"Have Smartphones Destroyed a Generation?" wondered celebrated sociologist Jean Twenge in The Atlantic earlier this year. It's a scary headline, so scary in fact that you're likely to ask: is Twenge just being alarmist? Having a kid on Snapchat all day is certainly annoying, but is it really such a serious problem?
It's a sensible question to ask. After all, adults have been shaking their grumpy, wrinkled fists at "kids these days" since time immemorial, but if you are among the skeptics, I have bad news for you. Research attesting to the harm excess screen time does to kids is starting to pile up, and Twenge is right. Much of it is pretty alarming.
Massive study, bleak conclusions
Take a recent study by Twenge herself highlighted in PsyBlog as evidence. The study takes as its starting point a frightening statistic - the suicide rate for teen girls has doubled in the last ten years or so. This is also the decade that smartphones became ubiquitous. Could these two facts be related?
To try to figure this out, the researchers looked at two massive data sets - one from an ongoing study that tracks teens' screen time usage in eighth, tenth and twelfth grade and another from the CDC on risky teen behaviors. Together they contained information on half a million young people.
Twenge's team sifted through all this information, comparing the quantity of time teens spend staring at screens with reported jumps in depression symptoms and risk factors for suicide. They came to a bleak conclusion.
"The study showed that those who spent more than five hours per day on electronic devices had almost twice the suicidal tendencies of those spent an hour or less per day," reports PsyBlog.
"These increases in mental health issues among teens are very alarming. Teens are telling us they are struggling, and we need to take that very seriously," Twenge commented.
Criticism of Twenge's work
Those numbers are indeed worrying, but other researchers have suggested the picture might not be as black as Twenge paints it. These are only correlations after all - screen time and depression and suicide seem to go together - it could be that depressed kids are simply more likely to stay shut in with their gadgets.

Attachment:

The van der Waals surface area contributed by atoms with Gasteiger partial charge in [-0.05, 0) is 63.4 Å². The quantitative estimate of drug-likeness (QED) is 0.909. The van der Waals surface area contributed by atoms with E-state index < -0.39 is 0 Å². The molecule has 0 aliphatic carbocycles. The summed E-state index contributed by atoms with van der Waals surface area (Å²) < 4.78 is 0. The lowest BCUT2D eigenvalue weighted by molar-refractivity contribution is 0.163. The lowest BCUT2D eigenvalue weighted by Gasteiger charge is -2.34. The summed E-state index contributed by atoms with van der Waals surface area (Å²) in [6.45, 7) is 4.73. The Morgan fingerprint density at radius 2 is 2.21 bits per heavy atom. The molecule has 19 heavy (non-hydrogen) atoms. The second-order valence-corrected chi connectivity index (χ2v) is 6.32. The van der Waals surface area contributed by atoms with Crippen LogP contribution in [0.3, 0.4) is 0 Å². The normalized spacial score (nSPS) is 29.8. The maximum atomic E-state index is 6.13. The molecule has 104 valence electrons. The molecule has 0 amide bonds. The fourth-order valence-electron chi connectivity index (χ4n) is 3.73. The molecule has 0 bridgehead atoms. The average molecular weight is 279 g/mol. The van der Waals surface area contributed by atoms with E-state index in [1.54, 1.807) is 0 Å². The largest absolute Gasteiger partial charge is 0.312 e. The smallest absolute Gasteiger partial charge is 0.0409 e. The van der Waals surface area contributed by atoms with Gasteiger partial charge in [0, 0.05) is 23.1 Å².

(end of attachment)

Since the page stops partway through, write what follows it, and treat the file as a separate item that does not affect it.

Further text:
"It is not uncommon for people who are depressed to socially isolate," Lisa Pont, a therapist at the Centre for Addiction and Mental Health in Toronto, told Motherboard, for instance. "Once isolated, people may be inclined to go online to distract from painful emotions, reduce boredom or meet needs for some kind of social connection."
Still, that's not entirely comforting for parents of screen-obsessed kids. It's just as worrying to think your kid is always online because they're depressed and isolated as it is to think your kid is depressed and isolated because they're always online.
Recommendations for parents
So what should you do to protect your family from the trends suggested by this study? Twenge (and a whole lot of tech moguls) suggest limiting teens' screen time to just an hour or two a day. She also points out that social media may be more corrosive to mental health than, say, gaming (which might also explain why girls, who tend to spend relatively more time on social networks, may be more adversely affected by the rise of smartphones).
Also, Twenge's data suggests that good old-fashioned analog activities might protect kids from the negative consequences of screens. The study also showed that sports, exercise, doing homework, and talking to people in real life were linked with a reduced risk of suicide and depression.
So if you're concerned about the impact of screens on your kid's mental health, try kicking them out into the real world. Though they'll probably whine and complain, these findings suggest more contact with reality will do them good.